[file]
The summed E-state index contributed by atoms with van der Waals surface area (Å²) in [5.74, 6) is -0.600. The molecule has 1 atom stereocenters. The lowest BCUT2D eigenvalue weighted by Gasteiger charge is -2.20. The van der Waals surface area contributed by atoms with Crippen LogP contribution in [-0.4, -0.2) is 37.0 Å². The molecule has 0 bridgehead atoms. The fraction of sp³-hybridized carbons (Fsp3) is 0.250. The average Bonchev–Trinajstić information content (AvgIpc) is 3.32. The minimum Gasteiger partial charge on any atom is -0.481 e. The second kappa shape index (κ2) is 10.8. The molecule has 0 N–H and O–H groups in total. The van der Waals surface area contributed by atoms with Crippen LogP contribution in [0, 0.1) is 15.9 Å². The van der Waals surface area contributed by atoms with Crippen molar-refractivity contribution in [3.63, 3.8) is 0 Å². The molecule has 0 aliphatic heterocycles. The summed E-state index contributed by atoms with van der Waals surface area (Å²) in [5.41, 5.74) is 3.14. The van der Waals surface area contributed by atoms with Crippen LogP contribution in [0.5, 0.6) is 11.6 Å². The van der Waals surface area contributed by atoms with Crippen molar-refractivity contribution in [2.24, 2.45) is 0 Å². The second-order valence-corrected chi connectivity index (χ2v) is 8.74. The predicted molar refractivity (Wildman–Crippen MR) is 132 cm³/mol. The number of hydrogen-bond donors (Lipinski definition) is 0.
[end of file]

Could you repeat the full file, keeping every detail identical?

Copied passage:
The summed E-state index contributed by atoms with van der Waals surface area (Å²) in [5.74, 6) is -0.600. The molecule has 1 atom stereocenters. The lowest BCUT2D eigenvalue weighted by Gasteiger charge is -2.20. The van der Waals surface area contributed by atoms with Crippen LogP contribution in [-0.4, -0.2) is 37.0 Å². The molecule has 0 bridgehead atoms. The fraction of sp³-hybridized carbons (Fsp3) is 0.250. The average Bonchev–Trinajstić information content (AvgIpc) is 3.32. The minimum Gasteiger partial charge on any atom is -0.481 e. The second kappa shape index (κ2) is 10.8. The molecule has 0 N–H and O–H groups in total. The van der Waals surface area contributed by atoms with Crippen LogP contribution in [0, 0.1) is 15.9 Å². The van der Waals surface area contributed by atoms with Crippen molar-refractivity contribution in [3.63, 3.8) is 0 Å². The molecule has 0 aliphatic heterocycles. The summed E-state index contributed by atoms with van der Waals surface area (Å²) in [5.41, 5.74) is 3.14. The van der Waals surface area contributed by atoms with Crippen LogP contribution in [0.5, 0.6) is 11.6 Å². The van der Waals surface area contributed by atoms with Crippen molar-refractivity contribution in [2.24, 2.45) is 0 Å². The second-order valence-corrected chi connectivity index (χ2v) is 8.74. The predicted molar refractivity (Wildman–Crippen MR) is 132 cm³/mol. The number of hydrogen-bond donors (Lipinski definition) is 0.